Ivy League & elite private schools – These schools typically have huge endowments and operate “need-blind” meaning if you can get in they’ll typically provide aid for costs above your EFC. This can be a great deal for lower-income families. They don’t offer merit scholarships so you’ll pay if their formula calculates you can afford it.
Smaller Private Schools & some State Schools – These schools are typically competing for the best students so high-achieving students can get significant merit aid. Attracting top student talent allows them to move up the rankings so they can compete better. Many schools publish their SAT/ACT and GPA matrix that will show you exactly what type of scholarship you are likely to receive. The goal here is to be in the top 25% of admitted students to get the most merit aid.
Public Schools – In-state tuition typically has a lower listed price than private schools, but they may not be as generous with either need-based or merit aid. Attending a public school out of state may be even more expensive than a private school because they are less likely to meet the out-of-state need or offer merit scholarships.
Understanding your EFC and your student’s competitiveness can allow you to focus on colleges that will meet their needs while not being unaffordable or requiring excessive debt which could allow you to save your GI Bill benefit for another child.
Mistake 4: Not considering differences between the children
Each child is unique with different talents and ambitions. This may impact what they choose to do or how they might use the GI Bill. It is important to factor this into the decision with the school’s financial aid model. For families whose children have a significant gap in ages this will be more difficult. If you have a high-achieving student who might be able to earn significant merit aid it might make sense to not use the GI Bill for them. That is as long as they aren’t planning to try to go to an elite school (Ivy League and some others) that don’t offer merit aid.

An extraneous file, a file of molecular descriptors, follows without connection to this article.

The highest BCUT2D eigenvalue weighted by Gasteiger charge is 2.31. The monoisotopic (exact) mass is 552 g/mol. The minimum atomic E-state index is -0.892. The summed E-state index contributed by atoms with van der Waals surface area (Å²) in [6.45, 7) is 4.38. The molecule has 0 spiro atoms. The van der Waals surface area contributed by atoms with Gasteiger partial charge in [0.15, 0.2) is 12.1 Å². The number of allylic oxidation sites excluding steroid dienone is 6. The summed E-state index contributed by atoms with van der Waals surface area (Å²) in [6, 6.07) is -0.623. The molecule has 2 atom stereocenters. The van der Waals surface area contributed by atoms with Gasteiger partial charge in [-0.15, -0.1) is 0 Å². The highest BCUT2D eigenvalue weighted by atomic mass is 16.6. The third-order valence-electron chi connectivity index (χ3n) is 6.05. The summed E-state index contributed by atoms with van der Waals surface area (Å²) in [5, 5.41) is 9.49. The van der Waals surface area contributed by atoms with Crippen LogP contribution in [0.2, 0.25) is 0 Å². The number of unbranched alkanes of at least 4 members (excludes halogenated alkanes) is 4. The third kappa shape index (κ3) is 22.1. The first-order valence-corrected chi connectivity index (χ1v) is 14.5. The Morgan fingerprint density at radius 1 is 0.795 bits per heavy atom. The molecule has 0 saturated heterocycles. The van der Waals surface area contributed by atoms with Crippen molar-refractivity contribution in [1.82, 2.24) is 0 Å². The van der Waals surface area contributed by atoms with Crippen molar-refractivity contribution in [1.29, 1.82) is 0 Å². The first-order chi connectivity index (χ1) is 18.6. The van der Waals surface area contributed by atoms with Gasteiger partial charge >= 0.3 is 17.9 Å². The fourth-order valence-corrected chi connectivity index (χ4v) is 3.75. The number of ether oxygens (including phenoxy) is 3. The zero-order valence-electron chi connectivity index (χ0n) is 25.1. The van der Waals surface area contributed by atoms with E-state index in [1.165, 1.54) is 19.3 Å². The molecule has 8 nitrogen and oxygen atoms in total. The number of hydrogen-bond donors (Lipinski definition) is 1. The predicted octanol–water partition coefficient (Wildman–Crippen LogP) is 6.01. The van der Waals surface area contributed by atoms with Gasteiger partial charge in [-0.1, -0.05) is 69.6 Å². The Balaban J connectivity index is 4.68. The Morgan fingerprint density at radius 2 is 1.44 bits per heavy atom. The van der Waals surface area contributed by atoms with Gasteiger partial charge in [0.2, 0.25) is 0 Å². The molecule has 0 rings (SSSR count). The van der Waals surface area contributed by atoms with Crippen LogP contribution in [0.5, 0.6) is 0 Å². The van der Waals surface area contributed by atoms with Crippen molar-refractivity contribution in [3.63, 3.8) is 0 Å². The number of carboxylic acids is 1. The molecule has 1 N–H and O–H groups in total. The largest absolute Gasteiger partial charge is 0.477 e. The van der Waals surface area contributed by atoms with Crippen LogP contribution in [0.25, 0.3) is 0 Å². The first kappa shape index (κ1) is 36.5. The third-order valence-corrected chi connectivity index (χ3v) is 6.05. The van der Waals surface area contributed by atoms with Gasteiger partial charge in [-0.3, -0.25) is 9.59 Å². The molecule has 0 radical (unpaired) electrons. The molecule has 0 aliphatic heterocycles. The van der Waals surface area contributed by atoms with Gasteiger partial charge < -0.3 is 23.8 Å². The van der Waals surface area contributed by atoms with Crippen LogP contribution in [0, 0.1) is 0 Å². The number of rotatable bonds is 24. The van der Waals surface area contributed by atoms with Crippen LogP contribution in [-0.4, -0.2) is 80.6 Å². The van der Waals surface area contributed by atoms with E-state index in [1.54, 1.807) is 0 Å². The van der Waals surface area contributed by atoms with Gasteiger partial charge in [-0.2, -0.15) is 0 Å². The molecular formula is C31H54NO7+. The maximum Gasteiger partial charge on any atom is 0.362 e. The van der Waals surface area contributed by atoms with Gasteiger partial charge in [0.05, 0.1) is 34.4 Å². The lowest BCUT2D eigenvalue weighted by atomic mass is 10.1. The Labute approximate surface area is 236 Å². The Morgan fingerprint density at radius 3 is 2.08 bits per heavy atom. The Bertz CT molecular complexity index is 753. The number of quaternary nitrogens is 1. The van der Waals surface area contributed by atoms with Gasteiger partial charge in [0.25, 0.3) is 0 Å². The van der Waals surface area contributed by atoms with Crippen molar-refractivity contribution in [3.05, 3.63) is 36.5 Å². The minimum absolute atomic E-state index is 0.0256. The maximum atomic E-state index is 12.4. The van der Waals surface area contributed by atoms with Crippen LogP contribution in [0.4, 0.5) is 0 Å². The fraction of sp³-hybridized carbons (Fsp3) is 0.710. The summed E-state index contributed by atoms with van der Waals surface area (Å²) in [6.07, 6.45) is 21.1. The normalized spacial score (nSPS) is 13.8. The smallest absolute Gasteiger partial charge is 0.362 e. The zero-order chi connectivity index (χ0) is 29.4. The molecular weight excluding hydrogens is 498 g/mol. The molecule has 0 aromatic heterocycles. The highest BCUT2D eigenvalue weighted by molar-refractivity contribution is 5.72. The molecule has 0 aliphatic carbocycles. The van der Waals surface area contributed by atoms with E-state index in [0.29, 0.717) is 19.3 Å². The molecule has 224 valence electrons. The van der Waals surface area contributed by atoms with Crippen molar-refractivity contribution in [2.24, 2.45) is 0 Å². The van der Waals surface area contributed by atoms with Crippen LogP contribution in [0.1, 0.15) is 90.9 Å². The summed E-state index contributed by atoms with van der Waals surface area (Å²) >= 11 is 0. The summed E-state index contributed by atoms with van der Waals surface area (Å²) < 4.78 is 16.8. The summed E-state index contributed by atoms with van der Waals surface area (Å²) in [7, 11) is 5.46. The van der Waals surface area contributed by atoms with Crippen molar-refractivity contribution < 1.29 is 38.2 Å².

Mistake 5: Not factoring Basic Allowance for Housing and Yellow Ribbon into the calculation
The Basic Allowance for Housing (BAH) benefit and Yellow Ribbon program can add significant value to the GI Bill. BAH for schools in larger cities on the east or west coast will typically be much higher than for a midwestern, small-town school. Some families will use the GI Bill for tuition for an older child, but make the child pay for their room and board. They then take the BAH and invest it to use for their younger children.
The GI Bill only covers costs up to the tuition price of the most expensive state school. Many private schools have higher costs. Yellow ribbon schools provide additional money (which is matched by the VA). It can be hundreds of extra dollars up to full tuition. This can vary from school to school and even programs within a school. Some schools cap the number of yellow ribbon students they will provide funding for while others are unlimited. You can find more information here.
The Post-9/11 GI Bill and its transferability is a great benefit potentially worth into the hundreds of thousands of dollars. There are many factors to consider when deciding how to best use the GI Bill. This is especially true if you’re trying to stretch the benefit across multiple people. Understanding these common mistakes should help.